Why Your Residual Functional Capacity Matters

Before deciding whether you can return to your position as a cashier, or perform any other jobs in the economy, Social Security must determine your RFC. Specifically, the adjudicator must assess your maximum ability to sit, stand, walk, lift, carry, bend, stoop, kneel, crouch, and crawl. Mental factors are also considered, including how long you can pay attention, how well you follow instructions, and how well you get along with coworkers, supervisors, and the public. Environmental restrictions dealing with weather, air quality, and noise are also taken into account in your RFC.

After assessing you with an RFC, Social Security will determine, with the help of a vocational expert, whether your RFC allows you to complete substantially all of the requirements of your prior job as a cashier, or any other jobs you may have held. If your RFC shows that you can't do your past work, SSA will consider whether any other jobs exist for individuals with your limitations. If not, you will be eligible for disability benefits based on a Medical-Vocational Allowance.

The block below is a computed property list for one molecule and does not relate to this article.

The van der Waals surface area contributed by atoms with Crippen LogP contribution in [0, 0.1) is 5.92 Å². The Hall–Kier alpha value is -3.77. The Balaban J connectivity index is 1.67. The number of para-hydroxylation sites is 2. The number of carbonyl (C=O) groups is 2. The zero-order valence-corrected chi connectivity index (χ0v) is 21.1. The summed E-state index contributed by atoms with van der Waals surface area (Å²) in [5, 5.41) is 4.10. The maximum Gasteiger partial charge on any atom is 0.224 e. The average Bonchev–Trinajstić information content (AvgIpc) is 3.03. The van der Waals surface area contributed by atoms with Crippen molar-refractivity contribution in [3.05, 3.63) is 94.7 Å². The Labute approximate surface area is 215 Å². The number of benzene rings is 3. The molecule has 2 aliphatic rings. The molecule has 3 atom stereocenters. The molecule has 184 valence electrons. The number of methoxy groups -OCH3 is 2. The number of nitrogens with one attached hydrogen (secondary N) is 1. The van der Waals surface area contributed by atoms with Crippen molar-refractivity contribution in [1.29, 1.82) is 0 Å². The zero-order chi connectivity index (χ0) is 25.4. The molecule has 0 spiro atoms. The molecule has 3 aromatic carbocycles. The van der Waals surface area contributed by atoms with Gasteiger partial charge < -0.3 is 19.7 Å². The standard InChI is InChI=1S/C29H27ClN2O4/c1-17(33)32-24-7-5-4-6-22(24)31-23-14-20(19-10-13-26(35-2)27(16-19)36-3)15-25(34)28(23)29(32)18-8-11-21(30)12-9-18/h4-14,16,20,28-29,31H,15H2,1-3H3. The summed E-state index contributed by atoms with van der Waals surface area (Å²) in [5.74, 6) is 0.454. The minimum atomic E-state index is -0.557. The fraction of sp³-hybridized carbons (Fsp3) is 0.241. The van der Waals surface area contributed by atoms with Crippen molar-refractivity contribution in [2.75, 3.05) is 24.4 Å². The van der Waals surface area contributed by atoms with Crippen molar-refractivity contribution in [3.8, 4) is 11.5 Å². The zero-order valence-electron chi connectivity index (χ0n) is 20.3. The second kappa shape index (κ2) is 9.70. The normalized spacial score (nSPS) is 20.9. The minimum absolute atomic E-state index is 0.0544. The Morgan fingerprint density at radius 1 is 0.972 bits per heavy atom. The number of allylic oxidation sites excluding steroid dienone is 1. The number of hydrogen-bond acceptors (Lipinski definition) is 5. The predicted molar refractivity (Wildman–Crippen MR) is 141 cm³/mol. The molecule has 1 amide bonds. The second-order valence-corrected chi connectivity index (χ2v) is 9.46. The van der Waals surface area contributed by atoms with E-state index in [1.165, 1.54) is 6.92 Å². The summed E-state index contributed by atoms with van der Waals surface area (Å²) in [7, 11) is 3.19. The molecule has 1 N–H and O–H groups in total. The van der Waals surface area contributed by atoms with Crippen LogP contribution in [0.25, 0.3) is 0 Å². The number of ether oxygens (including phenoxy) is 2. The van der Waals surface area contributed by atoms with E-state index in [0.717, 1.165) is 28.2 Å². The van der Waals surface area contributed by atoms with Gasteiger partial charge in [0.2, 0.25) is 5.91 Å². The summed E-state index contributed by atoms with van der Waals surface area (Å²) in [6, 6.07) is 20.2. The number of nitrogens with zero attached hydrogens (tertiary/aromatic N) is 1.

Contact a Disability Attorney

As we've seen, it's tremendously important for Social Security to classify your past work correctly, particularly with regards to the skill level. The best way to ensure this happens is to hire a Social Security disability attorney who understands how to develop vocational evidence and cross-examine vocational experts. Consult our Lawyer Directory for a qualified disability attorney in your area.